UNITED STATES DISTRICT COURT FOR THE WESTERN DISTRICT OF NEW YORK
November 20, 1995
GREGORY BOOMER, Plaintiff,
FRANK IRVIN, Superintendent of Wende Correctional Facility, LT. R. COOKS and M. BACH, Defendants.
The opinion of the court was delivered by: HECKMAN
DECISION AND ORDER
The parties have consented to have the undersigned conduct any and all further proceedings in this case, including entry of final judgment, in accordance with 28 U.S.C. § 636(c). Defendants Irvin and Bach have moved for summary judgment under Rule 56 of the Federal Rules of Civil Procedure (Item 22). Plaintiff has also moved for summary judgment (Item 31). For the reasons that follow, both motions are denied.
On September 30, 1994, plaintiff was an inmate at the Wende Correctional Facility, which is maintained by the New York State Department of Corrections ("DOCS"). He was confined to the B-Block housing unit. He was scheduled for a "callout"
on that day for an appointment with a clinician from the facility's Mental Health Unit (see Mental Health Unit memo, attached to Item 26). At approximately 1:30 p.m. on September 30, 1994, Corrections Officer Marc Bach advised plaintiff that he was scheduled for a mental health unit callout. Plaintiff told Bach that it was time for Friday "Jummah"
services. Bach then ordered plaintiff to return to his cell and "lock in" (Item 20, Ex. 1). The chronological log entries for September 30, 1994 indicate that at 1:35 p.m. plaintiff refused mental health callout (id., Ex. 5). At 1:42 p.m. eight inmates (not including plaintiff) were called out for Muslim services, and at 3:14 p.m. they were returned to their cells (id.).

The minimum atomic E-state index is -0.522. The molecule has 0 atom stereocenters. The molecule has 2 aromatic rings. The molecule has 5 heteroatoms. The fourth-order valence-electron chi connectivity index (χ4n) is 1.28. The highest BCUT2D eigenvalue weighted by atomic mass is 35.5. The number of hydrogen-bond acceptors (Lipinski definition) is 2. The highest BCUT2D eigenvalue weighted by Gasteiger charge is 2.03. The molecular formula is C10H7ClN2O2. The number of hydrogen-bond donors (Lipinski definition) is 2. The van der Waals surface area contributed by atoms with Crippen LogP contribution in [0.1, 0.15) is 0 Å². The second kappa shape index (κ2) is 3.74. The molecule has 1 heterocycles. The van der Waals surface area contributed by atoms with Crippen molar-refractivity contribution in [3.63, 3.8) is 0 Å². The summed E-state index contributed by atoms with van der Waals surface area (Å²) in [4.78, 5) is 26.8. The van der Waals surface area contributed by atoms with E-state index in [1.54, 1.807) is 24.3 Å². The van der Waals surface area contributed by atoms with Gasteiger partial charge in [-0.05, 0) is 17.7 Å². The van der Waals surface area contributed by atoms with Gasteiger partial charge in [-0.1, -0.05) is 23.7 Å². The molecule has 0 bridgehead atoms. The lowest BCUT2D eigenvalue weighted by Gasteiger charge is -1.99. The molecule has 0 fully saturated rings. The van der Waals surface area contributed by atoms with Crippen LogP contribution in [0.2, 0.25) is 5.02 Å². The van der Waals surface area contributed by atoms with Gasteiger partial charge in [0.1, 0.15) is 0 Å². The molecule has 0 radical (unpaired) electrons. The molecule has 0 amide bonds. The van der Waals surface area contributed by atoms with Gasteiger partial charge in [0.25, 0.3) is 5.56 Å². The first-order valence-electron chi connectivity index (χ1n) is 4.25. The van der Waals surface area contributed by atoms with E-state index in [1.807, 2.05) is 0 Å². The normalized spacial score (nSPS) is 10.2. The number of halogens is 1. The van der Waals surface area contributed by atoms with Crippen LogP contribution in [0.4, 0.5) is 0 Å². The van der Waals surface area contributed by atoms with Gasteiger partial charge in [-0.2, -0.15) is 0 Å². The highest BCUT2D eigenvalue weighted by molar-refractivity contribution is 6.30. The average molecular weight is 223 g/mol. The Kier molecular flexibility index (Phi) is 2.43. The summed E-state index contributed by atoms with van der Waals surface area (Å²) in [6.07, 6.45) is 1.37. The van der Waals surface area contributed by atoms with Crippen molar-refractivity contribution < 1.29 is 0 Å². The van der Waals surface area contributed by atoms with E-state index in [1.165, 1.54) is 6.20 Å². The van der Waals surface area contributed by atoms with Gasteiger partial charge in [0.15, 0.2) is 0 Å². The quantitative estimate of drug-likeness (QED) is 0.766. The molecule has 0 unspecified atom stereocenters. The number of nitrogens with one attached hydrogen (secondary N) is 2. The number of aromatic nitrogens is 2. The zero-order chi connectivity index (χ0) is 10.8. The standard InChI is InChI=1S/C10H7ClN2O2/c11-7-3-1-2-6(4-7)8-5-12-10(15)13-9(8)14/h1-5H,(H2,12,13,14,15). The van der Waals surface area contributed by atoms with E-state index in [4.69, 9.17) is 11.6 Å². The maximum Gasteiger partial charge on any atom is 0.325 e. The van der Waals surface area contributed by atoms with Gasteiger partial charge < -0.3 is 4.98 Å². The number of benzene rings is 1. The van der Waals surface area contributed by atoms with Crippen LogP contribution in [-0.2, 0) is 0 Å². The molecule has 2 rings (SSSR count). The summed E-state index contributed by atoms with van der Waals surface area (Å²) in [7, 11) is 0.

Officer Bach filed an inmate misbehavior report charging plaintiff with a violation of Rule 109.12 of the Institutional Rules of Conduct.
The misbehavior report, dated September 30, 1994, described the incident as follows:
[Plaintiff] was ordered to attend a mandatory mental health call-out. [He] refused to attend this call-out. I ordered [him] to return to his cell and lock in. [He] returned to his cell and locked in without further incident.
(Item 20, Ex. 1). The report was reviewed by Lt. R. Cooks on October 1, 1994 (Item 27), and a copy of the report was delivered to plaintiff on October 2, 1994 (Item 20, Ex. 1).
At plaintiff's Tier II disciplinary hearing on October 6, 1994, hearing officer Lt. Ireland dismissed the charge against plaintiff upon being advised by the Mental Health Unit that their callouts are not mandatory (id.).
On October 24, 1994, plaintiff filed this action for damages under 42 U.S.C. § 1983. He claims that he was deprived of his right to attend Jummah services on September 30, 1994, in violation of the first amendment. The original complaint named Frank Irvin, Superintendent of Wende, as the only defendant. On April 24, 1995, this court recommended that the district court deny defendant Irvin's motion to dismiss the complaint, and granted plaintiff leave to amend his complaint to add Lt. Cooks and Officer Bach as defendants (Item 15). On May 17, 1995, Judge Skretny accepted this court's report and recommendation in its entirety (Item 18).
Defendants now move for summary judgment. In response to defendants' motion, plaintiff filed his own motion for summary judgment. For the reasons that follow, the motions are denied.
I. Summary Judgment.